With Michael Ly
Episode 131 of The Unique CPA features Randy’s insightful discussion with Michael Ly, CEO of Reconciled, a leading virtual bookkeeping and accounting firm. Michael talks about building Reconciled from the ground up and his key strategies for growth, including acquiring other accounting firms. He provides valuable perspectives on remote work culture, the current state of AI in accounting, and his outlook on the future of the profession. He follows up with practical advice on building a thriving remote business, as well as a better understanding of trends shaping the industry—a must-listen for anyone looking to learn from the experiences of a successful entrepreneur.
Today, our guest is Michael Ly. Michael is CEO of Reconciled, which is a firm that he launched in the summer of 2015. Reconciled is a full service virtual bookkeeping firm or I guess, a cloud accounting firm. He can expand on that if I got that wrong. He’s got some nice accolades for Reconciled. In 2016, the year after he began, Intuit named Reconciled as the runner up “firm of the future.” In 2018, he won the U.S. “firm of the future,” which recognizes very innovative, forward thinking firms in the industry. In addition, and we didn’t talk about this, but I did see he was listed on Inc. magazine’s fastest growing privately held companies in the U.S. this past year in 2022. So we have that in common. We were also on that list, which was pretty cool. So I think Michael’s the second, or maybe even third person I’ve interviewed on the podcast whose company was also on that list. So with that being said, Michael, welcome to The Unique CPA.
Thanks for having me on, Randy. It’s been great getting to know you and awesome to get a chance to talk to you too.
Yeah, I’m looking forward to it. So I got all my data right there, right? I mean, you were the Top 5000 fastest growing, you did get these accolades for the future. Did I miss anything there?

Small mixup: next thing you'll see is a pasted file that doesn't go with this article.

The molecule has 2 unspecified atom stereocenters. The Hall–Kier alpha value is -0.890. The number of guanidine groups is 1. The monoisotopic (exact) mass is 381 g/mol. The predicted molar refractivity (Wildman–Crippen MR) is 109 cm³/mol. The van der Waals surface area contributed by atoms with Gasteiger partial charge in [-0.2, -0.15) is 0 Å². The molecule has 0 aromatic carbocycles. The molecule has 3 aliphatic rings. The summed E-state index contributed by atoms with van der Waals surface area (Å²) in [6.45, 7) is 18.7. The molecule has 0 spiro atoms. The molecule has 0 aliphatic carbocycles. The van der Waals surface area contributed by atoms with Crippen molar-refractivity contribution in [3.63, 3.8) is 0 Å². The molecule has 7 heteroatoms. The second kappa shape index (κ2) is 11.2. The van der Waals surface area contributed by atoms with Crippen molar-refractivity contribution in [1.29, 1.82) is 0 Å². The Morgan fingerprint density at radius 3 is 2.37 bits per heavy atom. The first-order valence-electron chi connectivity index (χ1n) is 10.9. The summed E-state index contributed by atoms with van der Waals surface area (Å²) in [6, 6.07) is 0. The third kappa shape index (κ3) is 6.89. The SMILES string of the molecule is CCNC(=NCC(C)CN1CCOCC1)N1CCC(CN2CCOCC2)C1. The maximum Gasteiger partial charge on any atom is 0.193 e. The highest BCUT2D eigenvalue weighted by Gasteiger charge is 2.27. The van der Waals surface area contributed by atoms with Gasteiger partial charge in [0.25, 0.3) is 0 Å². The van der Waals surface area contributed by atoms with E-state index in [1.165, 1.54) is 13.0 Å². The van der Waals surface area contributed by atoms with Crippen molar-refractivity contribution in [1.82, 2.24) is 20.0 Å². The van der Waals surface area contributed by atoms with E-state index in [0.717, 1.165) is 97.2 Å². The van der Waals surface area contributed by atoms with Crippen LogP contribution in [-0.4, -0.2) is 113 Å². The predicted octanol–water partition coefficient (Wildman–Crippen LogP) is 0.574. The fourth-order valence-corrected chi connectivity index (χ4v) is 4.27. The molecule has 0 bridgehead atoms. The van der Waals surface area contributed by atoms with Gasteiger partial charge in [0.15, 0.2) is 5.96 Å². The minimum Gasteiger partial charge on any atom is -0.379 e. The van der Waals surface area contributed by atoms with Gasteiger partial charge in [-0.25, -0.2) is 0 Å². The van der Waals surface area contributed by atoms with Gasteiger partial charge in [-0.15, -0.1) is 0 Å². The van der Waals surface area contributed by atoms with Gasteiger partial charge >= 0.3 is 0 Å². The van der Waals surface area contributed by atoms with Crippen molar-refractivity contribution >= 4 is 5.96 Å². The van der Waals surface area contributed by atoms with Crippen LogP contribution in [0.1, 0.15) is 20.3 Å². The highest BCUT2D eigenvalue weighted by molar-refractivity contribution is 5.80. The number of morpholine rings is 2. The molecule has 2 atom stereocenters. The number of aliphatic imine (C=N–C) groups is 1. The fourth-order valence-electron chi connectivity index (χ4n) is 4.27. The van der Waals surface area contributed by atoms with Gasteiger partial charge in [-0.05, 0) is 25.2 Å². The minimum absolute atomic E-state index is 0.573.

Oh, no, that’s great. Yeah, you got those right.
And we were really fortunate. We hadn’t applied to the Inc. 5,000 before, or been on that list. And so because we had, we’ve only been in business for seven years, so we finally applied and made it last year. So that was really, really a big honor for us.
Yeah. Do you know what number you were? Because we made it. But we were, I think we were pretty close to…
I think we were like 1772, somewhere in the 1700s?
Yeah, I think we were in the 4,000s. So you’re, you’re you’re faster growing than we are apparently!
Well, when you start small, when you start small, you can grow faster. Right? So everything looks big when you’re real small, right?
I guess that’s true. Now, just based on what you said, do you know, did you have to be in business for a certain amount of years before you can qualify to be on the list?
I think there is a minimum revenue number now. I forgot that what that number is. Andthey do a, you know, a growth rate over a three year period of time. So you had to have hit a certain number by a certain year, but just didn’t even make the running because of how many companies they evaluate for that. So obviously, we made the minimum and we also made, I think the minimum growth rate you have to have is pretty substantial as well. Because there are a lot of fast growing companies in the U.S. So yeah.
Yeah, I think 5,000 is a pretty significant number too, because there are so many fast growing companies. I think Brandon Hall was another one who was on that list. He was on the podcast recently. And then I swear there was one other. Alright, I digress.